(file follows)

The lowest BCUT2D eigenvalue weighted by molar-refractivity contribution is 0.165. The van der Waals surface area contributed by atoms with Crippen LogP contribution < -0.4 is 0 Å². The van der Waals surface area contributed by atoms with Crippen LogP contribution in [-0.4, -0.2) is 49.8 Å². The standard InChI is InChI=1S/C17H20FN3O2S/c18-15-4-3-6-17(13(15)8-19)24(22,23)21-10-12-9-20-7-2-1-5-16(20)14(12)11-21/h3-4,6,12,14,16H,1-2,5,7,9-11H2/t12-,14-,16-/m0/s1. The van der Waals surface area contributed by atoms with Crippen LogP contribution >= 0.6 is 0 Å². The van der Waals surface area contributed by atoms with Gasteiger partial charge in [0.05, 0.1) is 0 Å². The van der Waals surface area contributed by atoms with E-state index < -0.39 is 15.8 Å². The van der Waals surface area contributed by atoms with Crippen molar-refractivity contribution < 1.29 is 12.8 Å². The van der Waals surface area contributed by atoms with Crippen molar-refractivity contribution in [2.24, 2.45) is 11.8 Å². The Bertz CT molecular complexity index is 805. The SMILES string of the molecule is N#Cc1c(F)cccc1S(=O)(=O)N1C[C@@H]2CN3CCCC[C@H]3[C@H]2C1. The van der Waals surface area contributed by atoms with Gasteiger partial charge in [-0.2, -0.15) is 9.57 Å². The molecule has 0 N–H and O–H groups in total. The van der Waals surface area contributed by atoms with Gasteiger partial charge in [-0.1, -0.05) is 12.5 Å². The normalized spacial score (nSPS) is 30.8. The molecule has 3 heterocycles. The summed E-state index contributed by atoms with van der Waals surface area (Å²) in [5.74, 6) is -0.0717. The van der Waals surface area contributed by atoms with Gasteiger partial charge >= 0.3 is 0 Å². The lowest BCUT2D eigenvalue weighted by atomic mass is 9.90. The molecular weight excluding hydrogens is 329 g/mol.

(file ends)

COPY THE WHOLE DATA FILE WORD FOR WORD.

The lowest BCUT2D eigenvalue weighted by molar-refractivity contribution is 0.165. The van der Waals surface area contributed by atoms with Crippen LogP contribution < -0.4 is 0 Å². The van der Waals surface area contributed by atoms with Crippen LogP contribution in [-0.4, -0.2) is 49.8 Å². The standard InChI is InChI=1S/C17H20FN3O2S/c18-15-4-3-6-17(13(15)8-19)24(22,23)21-10-12-9-20-7-2-1-5-16(20)14(12)11-21/h3-4,6,12,14,16H,1-2,5,7,9-11H2/t12-,14-,16-/m0/s1. The van der Waals surface area contributed by atoms with Crippen LogP contribution >= 0.6 is 0 Å². The van der Waals surface area contributed by atoms with Gasteiger partial charge in [0.05, 0.1) is 0 Å². The van der Waals surface area contributed by atoms with E-state index < -0.39 is 15.8 Å². The van der Waals surface area contributed by atoms with Crippen molar-refractivity contribution < 1.29 is 12.8 Å². The van der Waals surface area contributed by atoms with Crippen molar-refractivity contribution in [2.24, 2.45) is 11.8 Å². The Bertz CT molecular complexity index is 805. The SMILES string of the molecule is N#Cc1c(F)cccc1S(=O)(=O)N1C[C@@H]2CN3CCCC[C@H]3[C@H]2C1. The van der Waals surface area contributed by atoms with Gasteiger partial charge in [-0.2, -0.15) is 9.57 Å². The molecule has 0 N–H and O–H groups in total. The van der Waals surface area contributed by atoms with Gasteiger partial charge in [-0.1, -0.05) is 12.5 Å². The normalized spacial score (nSPS) is 30.8. The molecule has 3 heterocycles. The summed E-state index contributed by atoms with van der Waals surface area (Å²) in [5.74, 6) is -0.0717. The van der Waals surface area contributed by atoms with Gasteiger partial charge >= 0.3 is 0 Å². The lowest BCUT2D eigenvalue weighted by atomic mass is 9.90. The molecular weight excluding hydrogens is 329 g/mol.